They (the schools) aren't what you think. They're
just secondary schools that attract achievers for one reason or
another. Some are selective city high schools, like the Bronx High
School of Science, and others are selective private schools, like
Andover. A handful of them use to send "tons" to the Ivy League when
the Ivy League was more aristocratic than meritocratic. But nowadays
they send about as many kids as might be expected to get in on their
own (the kids' own) merits, without an advantageous shove, or perhaps
with a slightly advantageous shove, from connected college counseling
But by your question I suppose you meant, literally, Where are the
private boarding schools that feed or once fed the Ivy League? The
answer is New England, of course.
A while back I proposed an Ancient Eight for prep schools
comprising, in descending order of preppiness, Groton School in Groton,
Massachusetts, St. Paul's School in Concord, New Hampshire, Choate
School (now Choate Rosemary Hall) in Wallingford, Connecticut,
Hotchkiss School in Lakeville, Connecticut, Deerfield Academy in
Deerfield, Massachusetts, Lawrenceville School in (non-New England)
Lawrenceville, New Jersey, Phillips Exeter Academy in Exeter, New
Hampshire, and Phillips Academy in Andover, Massachusetts.
But that was then and this is now.
Just a little quirk of mine, that probably has something to do with
the fact that Bronx Science is my high school's (Stuyvesant's) rival
school.. or *was* traditionally. But I don't think Bronx can any
longer be categorized as a "feeder" school by any stretch of the
imagination. The bulk of the top talent (almost 95% if not higher) in
New York City (public) is drawn by Stuyvesant and in lesser part by
Hunter College High School. Both of those schools (Stuyvesant and
Hunter, both in Manhattan) are two amazing schools comprising close to
90-95% of the top students selected from public schools in NYC to the
Ivies and other top schools (minus Cornell state colleges). The
percentage figure is a rough estimate of admission patterns over the
last decade, but I am sure if someone took the time and effort to
confirm that the actual figure is not going to be very far off at all.
Townshend Harris (Queens) and Midwood (Brooklyn) come in close after
Stuy and Hunter in New York City. But college acceptances (though in
this case relevant to the question posed) aren't the only measure of
the quality of a school. Neither are avg. SAT scores, National Merit
finalists, and whatever have you. If they are, I think Stuyvesant and
Hunter would easily come out on top. But those two schools (perhaps
expectedly so) consistently produce the top talent in other areas as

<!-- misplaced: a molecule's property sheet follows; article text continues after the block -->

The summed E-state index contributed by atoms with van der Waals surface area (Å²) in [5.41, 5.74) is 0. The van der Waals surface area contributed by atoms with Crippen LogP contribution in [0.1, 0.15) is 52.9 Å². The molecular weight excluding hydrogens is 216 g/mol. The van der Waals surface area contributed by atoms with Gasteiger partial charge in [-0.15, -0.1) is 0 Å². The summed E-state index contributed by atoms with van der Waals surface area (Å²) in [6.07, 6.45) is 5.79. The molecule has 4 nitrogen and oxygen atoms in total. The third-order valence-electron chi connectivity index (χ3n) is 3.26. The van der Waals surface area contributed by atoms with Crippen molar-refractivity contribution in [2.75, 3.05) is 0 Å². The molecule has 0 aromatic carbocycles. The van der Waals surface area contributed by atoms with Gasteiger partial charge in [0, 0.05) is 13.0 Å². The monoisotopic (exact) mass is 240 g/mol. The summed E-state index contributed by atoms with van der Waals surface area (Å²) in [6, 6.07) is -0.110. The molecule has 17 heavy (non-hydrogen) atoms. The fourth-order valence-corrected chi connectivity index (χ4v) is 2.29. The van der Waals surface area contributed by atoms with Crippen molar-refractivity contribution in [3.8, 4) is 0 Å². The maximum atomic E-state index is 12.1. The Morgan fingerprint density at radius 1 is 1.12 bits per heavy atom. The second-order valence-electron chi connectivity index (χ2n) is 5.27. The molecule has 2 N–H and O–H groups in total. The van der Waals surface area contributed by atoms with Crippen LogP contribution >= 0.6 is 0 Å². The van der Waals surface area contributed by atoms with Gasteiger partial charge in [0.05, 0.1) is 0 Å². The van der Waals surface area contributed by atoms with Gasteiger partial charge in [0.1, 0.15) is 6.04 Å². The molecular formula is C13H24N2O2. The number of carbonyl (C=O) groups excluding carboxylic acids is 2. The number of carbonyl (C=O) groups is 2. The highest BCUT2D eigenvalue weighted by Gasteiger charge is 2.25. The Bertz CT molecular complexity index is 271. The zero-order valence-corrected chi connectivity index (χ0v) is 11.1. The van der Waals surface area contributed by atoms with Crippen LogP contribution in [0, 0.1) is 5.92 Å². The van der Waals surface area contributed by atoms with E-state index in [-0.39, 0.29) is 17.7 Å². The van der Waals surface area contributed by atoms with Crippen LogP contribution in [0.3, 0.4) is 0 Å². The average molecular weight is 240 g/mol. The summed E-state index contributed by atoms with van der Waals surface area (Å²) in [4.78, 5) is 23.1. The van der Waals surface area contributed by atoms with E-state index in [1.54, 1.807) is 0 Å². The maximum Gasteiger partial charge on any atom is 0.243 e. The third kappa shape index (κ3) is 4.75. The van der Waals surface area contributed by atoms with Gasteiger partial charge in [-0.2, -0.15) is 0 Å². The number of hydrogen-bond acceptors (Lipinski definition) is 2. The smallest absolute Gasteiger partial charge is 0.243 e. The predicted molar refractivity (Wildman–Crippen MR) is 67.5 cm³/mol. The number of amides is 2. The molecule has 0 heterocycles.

well: musical prodigies, actors, debate, chess, so on and so forth.
Bronx Science most certainly has a rich history and tradition of
academic excellence. It is, along with Stuyvesant and Brooklyn
Technical High School, one of the three specialized "M & S" high
schools in NYC (magnet schools). Students take a common SAT-type
examination for all three schools (scored out of an 800) in 8th grade
and depending on their performance, get into a certain school. This is
the only basis of admissions to all of three schools. Over the last
two or so decades, the cutoff score for Stuyvesant has been far higher
(by a margin of 75 points) than Bronx. Brooklyn Tech has the lowest
cutoff score of the three. There is a preference order students can
select of the three so that even if they get a score high enough to
get into Stuyvesant, they can still select Tech as their first choice.
But around 95% of all the students who take the standarized test list
Stuyvesant as their primary choice (and this is a figure often quoted
in the critiques of this test-based admissions policy). Hunter also
has a test-based admissions policy, but it is a 6year school (whereby
students take the exam in 6th grade and enroll at Hunter in the 7th).
A good number of Hunterites transfer to Stuyvesant after 8th grade.
About two decades ago or so, Bronx had the highest of the cutoff
scores and hence attracted the top talent in the city. It has thus
historically been more popular than Stuyvesant in the rest of the
country. But over the last two decades, Stuy has shifted as the leader
in terms of the cutoff scores and have hence admitted the upper
echelon of the students. In 1991, Stuyvesant acquired a new $150
million building (www.stuy.edu) in downtown Manhatan, a mere two
minute walk from the World Trade towers. All this has led to the
emergence of its reputation in college admissions offices. Bronx, on
the other hand, has conversely faded in the other direction.